THREE teenagers who chased a 15 year old and battered him in a ‘hate crime’ attack in Wokingham have been spared jail.
Reading Magistrates’ youth court yesterday heard that the teenage victim was held down and kicked repeatedly in the head by the group, before being called a ‘black c***’.
The court heard how the vicious attack had been arranged on social media, and shocking video footage was shown to the court.
The court heard they did not know the date of offence, but the prosecutor said police “received video footage in October 2020” but could not say when it was filmed.
Prosecuting, Lucy Eastwood told how the attack had taken place in a children’s play park in Charwood Road, Wokingham, and had come to light after smartphone footage was sent to police.
As they were all aged 15, the teenagers were kept anonymous for legal reasons and were called boy A, boy B and boy C.
Describing the footage, Ms Eastwood said: “The defendants are seen to chase the victim, who slipped and fell on to the floor.
“Boy A holds the victim down while all three punch and kick him.
“Boy B continues to punch him and kicks him to the head. Boy C kicks him several times to the head and he is heard in the footage to call the victim a ‘black c***’.”
The magistrates watched footage of the boys walking away after having battered the victim, who was pushed into a bush.
Boys A and B both admitted one count of common assault, while Boy C admitted one count of racially aggravated common assault.
Ms Eastwood told the court Boy C should receive an uplift in sentence because there was a ‘hate crime’ element to his offence.
Boy C had a previous conviction for criminal damage and giving a false report of a fire to the authorities, the court heard.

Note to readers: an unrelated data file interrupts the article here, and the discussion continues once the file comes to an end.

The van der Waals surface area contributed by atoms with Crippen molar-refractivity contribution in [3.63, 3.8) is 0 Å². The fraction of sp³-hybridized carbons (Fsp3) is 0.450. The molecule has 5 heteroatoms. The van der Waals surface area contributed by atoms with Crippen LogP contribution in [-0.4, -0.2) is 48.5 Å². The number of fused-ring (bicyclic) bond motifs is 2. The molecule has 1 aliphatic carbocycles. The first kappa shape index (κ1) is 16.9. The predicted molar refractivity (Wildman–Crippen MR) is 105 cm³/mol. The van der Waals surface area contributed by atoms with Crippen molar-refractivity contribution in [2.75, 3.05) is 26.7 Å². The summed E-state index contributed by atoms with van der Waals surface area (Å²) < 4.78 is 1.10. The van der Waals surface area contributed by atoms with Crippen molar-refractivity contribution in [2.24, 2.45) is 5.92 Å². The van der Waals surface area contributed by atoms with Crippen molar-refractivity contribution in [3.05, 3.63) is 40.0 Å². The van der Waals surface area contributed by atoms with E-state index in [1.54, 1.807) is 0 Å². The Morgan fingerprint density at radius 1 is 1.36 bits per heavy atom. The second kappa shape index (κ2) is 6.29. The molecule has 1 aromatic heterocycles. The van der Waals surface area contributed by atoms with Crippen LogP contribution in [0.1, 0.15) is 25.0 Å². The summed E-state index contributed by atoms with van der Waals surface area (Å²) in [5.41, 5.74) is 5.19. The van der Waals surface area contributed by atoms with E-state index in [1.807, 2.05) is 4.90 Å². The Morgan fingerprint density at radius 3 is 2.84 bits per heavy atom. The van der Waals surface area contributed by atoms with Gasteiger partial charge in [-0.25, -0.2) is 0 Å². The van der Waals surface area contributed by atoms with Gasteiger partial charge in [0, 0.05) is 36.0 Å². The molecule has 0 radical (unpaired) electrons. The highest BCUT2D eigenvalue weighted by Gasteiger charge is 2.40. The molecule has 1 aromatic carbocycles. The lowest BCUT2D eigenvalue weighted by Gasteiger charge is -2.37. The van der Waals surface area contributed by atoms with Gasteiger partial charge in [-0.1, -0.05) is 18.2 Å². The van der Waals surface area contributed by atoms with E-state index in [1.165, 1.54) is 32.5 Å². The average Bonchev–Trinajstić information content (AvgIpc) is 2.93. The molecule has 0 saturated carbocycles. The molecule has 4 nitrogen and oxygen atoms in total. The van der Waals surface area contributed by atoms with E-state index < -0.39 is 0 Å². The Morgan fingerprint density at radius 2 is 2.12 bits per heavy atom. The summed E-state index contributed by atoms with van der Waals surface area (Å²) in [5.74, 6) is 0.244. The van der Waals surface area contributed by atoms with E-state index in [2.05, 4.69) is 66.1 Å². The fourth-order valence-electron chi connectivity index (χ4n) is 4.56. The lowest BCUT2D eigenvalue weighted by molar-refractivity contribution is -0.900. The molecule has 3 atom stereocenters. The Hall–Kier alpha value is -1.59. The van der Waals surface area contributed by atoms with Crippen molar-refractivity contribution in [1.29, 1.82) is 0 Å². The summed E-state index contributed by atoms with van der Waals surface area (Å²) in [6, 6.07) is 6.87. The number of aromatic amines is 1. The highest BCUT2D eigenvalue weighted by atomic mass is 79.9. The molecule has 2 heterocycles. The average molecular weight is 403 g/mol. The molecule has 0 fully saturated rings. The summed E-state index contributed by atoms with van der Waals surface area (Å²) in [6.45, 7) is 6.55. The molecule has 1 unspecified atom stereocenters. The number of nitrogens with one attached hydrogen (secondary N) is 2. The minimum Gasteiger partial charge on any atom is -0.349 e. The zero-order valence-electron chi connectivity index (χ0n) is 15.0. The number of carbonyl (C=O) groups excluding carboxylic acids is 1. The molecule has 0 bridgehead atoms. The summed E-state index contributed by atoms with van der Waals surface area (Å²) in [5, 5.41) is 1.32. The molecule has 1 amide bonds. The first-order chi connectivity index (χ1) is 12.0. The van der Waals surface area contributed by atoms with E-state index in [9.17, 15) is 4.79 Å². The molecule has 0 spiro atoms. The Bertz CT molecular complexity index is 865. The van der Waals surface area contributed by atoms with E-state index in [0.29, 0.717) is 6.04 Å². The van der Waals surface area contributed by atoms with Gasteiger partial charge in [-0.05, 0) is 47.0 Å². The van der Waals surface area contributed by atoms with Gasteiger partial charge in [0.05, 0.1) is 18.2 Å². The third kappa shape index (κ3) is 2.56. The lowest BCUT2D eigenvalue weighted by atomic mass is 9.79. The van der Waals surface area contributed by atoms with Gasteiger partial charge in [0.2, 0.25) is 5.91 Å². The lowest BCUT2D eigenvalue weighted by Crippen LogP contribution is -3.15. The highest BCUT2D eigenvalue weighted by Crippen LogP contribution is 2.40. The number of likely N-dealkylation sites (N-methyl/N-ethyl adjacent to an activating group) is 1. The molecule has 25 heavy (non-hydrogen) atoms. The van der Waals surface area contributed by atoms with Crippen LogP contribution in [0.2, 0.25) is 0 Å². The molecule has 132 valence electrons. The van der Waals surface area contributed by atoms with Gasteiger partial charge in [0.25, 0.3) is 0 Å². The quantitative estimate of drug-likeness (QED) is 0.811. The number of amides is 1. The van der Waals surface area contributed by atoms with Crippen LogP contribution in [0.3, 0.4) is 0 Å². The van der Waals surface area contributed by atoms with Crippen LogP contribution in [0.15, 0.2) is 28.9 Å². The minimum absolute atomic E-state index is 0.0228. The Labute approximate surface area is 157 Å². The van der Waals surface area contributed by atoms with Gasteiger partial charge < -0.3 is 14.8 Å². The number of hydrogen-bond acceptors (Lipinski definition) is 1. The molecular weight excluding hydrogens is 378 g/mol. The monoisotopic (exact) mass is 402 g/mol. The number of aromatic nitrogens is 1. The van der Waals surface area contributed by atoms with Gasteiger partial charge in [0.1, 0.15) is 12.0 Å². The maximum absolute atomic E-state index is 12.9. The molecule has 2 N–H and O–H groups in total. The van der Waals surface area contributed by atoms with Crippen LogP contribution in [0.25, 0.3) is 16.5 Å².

Speaking to the magistrates, Boy C said: “These boys came down to Wokingham and through social media asked us to come and fight them.
“When I saw him, he was with a couple of other boys and I just started fighting, I regret it now though.”
Boy C appeared at Reading Youth Court by video link, wearing ripped jeans and a white polo shirt, to receive his sentence.
Paul Gilmartin, defending Boy C, said: “The defendant knows he should not have become involved with that but he cannot turn the clock back and make things right, as much as he wishes he could.
“He himself understands how serious this offence is and that effectively he has come to the end of the line here to the kind of offences one could commit before he goes into custody, even at 15-years-old.”
Lawyers on behalf of the defendants had said the victim was accused by three girls in the local area of assaulting them, which had sparked the confrontation.
Presiding magistrate Chris Juden sentenced Boy C to a 12-month youth rehabilitation order, which required him to comply with a supervision requirement, an activity requirement for 10 days, and not to communicate with the victim.
Mr Juden warned Boy C not to break the order, adding: “Bearing in mind how nasty this attack was, particularly with the kicks to the head and the stamping on it, you could find yourself going into custody.”
Boy C was also given four weeks to pay costs of £127, which his uncle said he would pay.
“We do expect that the boy will be making that up to you by way of additional work around the house”, Mr Juden said. “He has to understand the consequences of his actions. He must not walk away from this without knowing the pain of paying that back.”
Boy A was handed a nine-month Youth Rehabilitation Order and Boy B was sentenced to a six-month Youth Rehabilitation Order.